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Piacente v. Colvin

United States District Court, W.D. Washington, Tacoma

April 15, 2014

CAROLYN W. COLVIN, Acting Commissioner of the Social Security Administration, Defendant.


J. RICHARD CREATURA, Magistrate Judge.

This matter has been referred to United States Magistrate Judge J. Richard Creatura pursuant to 28 U.S.C. § 636(b)(1) and Local Magistrate Judge Rule 4(a)(4), and as authorized by Mathews, Sec'y of H.E.W. v. Weber, 423 U.S. 261, 271-72 (1976). This matter has been fully briefed ( see ECF Nos. 13, 21, 22).

After considering and reviewing the record, the undersigned finds that the ALJ erred in failing to account fully for the State agency psychological opinions, with respect to plaintiff's limitations in working with the general public. The ALJ purported to give significant weight to those opinions, but when the ALJ assessed plaintiff's residual functional capacity ("RFC"), the ALJ did not limit plaintiff's interaction with the public, and did not explain why that limitation was not included. On remand, the ALJ should reassess those limitations and either fully account for them, or provide legally sufficient reasons to reject them.


Plaintiff, KELLI PIACENTE, was born in 1985 and was 24 years old on the alleged date of disability onset of October 1, 2009 ( see Tr. 165-74). Plaintiff was in special education classes and graduated from high school (Tr. 56-57). Plaintiff worked for approximately four years as a janitor, but was terminated for job abandonment and failure to comply with the Employee Assistance Program (Tr. 185, 188).

The administrative law judge ("ALJ") found that plaintiff has the severe impairments of learning disorder; attention deficit hyperactivity disorder; major depressive disorder; anxiety disorder; avoidant and dependent traits; and methamphetamine abuse and dependence in reported remission (Tr. 25).

At the time of the hearing, plaintiff was 21 weeks pregnant and living with her mother (Tr. 52-53).


Plaintiff filed applications for disability insurance benefits under 42 U.S.C. § 423 and Supplemental Security Income benefits under 42 U.S.C. § 1382(a) of the Social Security Act ("the Act") ( see Tr. 165-174). The applications were denied initially and on reconsideration (Tr. 95-102, 108-28). ALJ Kimberly Boyce held a hearing on December 21, 2011 ( see Tr. 44-90). On February 2, 2012, the ALJ issued a written decision finding plaintiff not disabled ( see Tr. 20-40).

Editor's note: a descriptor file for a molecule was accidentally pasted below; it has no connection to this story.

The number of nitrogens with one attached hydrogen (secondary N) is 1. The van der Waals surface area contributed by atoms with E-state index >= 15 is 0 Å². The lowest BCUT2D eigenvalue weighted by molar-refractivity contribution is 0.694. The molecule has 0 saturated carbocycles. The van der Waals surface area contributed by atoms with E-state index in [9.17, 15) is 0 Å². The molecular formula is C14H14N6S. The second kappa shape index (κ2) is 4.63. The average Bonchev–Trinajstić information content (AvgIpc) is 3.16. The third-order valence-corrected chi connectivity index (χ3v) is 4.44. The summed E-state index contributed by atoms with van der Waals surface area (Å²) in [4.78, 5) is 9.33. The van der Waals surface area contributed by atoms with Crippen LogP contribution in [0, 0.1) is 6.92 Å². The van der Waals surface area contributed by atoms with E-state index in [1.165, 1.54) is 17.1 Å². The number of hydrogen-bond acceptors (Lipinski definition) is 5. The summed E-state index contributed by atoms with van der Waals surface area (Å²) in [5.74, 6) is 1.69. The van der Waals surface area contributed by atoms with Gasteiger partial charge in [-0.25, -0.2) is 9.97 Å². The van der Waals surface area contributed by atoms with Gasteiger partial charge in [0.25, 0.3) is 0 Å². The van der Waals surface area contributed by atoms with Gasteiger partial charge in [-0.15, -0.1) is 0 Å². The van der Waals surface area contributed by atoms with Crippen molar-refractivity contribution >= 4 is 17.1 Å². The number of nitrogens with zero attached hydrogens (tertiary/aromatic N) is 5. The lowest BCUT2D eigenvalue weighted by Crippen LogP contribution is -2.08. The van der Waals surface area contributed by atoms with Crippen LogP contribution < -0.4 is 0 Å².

On February 4, 2013, the Appeals Council denied plaintiff's request for review, making the ALJ's written decision the final agency decision subject to judicial review (Tr. 1-5). See 20 C.F.R. § 404.981. Plaintiff filed a complaint in this Court seeking judicial review of the ALJ's written decision in April, 2013 ( see ECF Nos. 1, 3). Defendant filed the sealed administrative record regarding this matter ("Tr.") on August 5, 2013 ( see ECF Nos. 10, 11).

In plaintiff's Opening Brief, she raises the following issues: (1) Whether or not the ALJ accounted for all of plaintiff's limitations in the RFC assessment; (2) Whether or not the ALJ gave legally sufficient reasons for rejecting the opinions of Norma Brown, Ph.D., and Catherine Howe, Ph.D.; and (3) Whether or not the errors in the ALJ's decision were harmful and warrant remand for further proceedings or for payment of benefits ( see ECF No. 13, p. 1-2).


Pursuant to 42 U.S.C. § 405(g), this Court may set aside the Commissioner's denial of social security benefits if the ALJ's findings are based on legal error or not supported by substantial evidence in the record as a whole. Bayliss v. Barnhart, 427 F.3d 1211, 1214 n.1 (9th Cir. 2005) ( citing Tidwell v. Apfel, 161 F.3d 599, 601 (9th Cir. 1999)). "Substantial evidence" is more than a scintilla, less than a preponderance, and is such "relevant evidence as a reasonable mind might accept as adequate to support a conclusion.'" Magallanes v. Bowen, 881 F.2d 747, 750 (9th Cir. 1989) ( quoting Davis v. Heckler, 868 F.2d 323, 325-26 (9th Cir. 1989)). Regarding the question of whether or not substantial evidence supports the findings by the ALJ, the Court should "review the administrative record as a whole, weighing both the evidence that supports and that which detracts from the ALJ's conclusion.'" Andrews v. Shalala, 53 F.3d 1035, 1039 (9th Cir. 1995) ( citing Magallanes, supra, 881 F.2d at 750).

In addition, the Court must independently determine whether or not "the Commissioner's decision is (1) free of legal error and (2) is supported by substantial evidence.'" See Bruce v. Astrue, 557 F.3d 1113, 1115 (9th Cir. 2006) ( citing Moore v. Comm'r of the Soc. Sec. Admin., 278 F.3d 920, 924 (9th Cir. 2002) (collecting cases)); Smolen v. Chater, 80 F.3d 1273, 1279 (9th Cir. 1996) ( citing Stone v. Heckler, 761 F.2d 530, 532 (9th Cir. 1985)). According to the Ninth Circuit, "[l]ong-standing principles of administrative law require us to review the ALJ's decision based on the reasoning and actual findings offered by the ALJ - not post hoc rationalizations that attempt to intuit what the adjudicator may have been thinking." Bray v. Comm'r of Social Sec. Admin., 554 F.3d 1219, 1225-26 (9th Cir. 2009) ( citing SEC v. Chenery Corp., 332 U.S. 194, 196 (1947) (other citation omitted)); see also Molina v. Astrue, 674 F.3d 1104, 1121 (9th Cir. 2012) ("we may not uphold an agency's decision on a ground not actually relied on by the agency") ( citing Chenery Corp., supra, 332 U.S. at 196). In the context of social security appeals, legal errors committed by the ALJ may be considered harmless where the error is irrelevant to the ultimate disability conclusion when considering the record as a whole. Molina, supra, 674 F.3d at 1117-22; see also 28 U.S.C. § 2111; Shinseki v. Sanders, 556 U.S. 396, 407 (2009).


(1) Whether or not the ALJ accounted for all of plaintiff's limitations in the RFC assessment.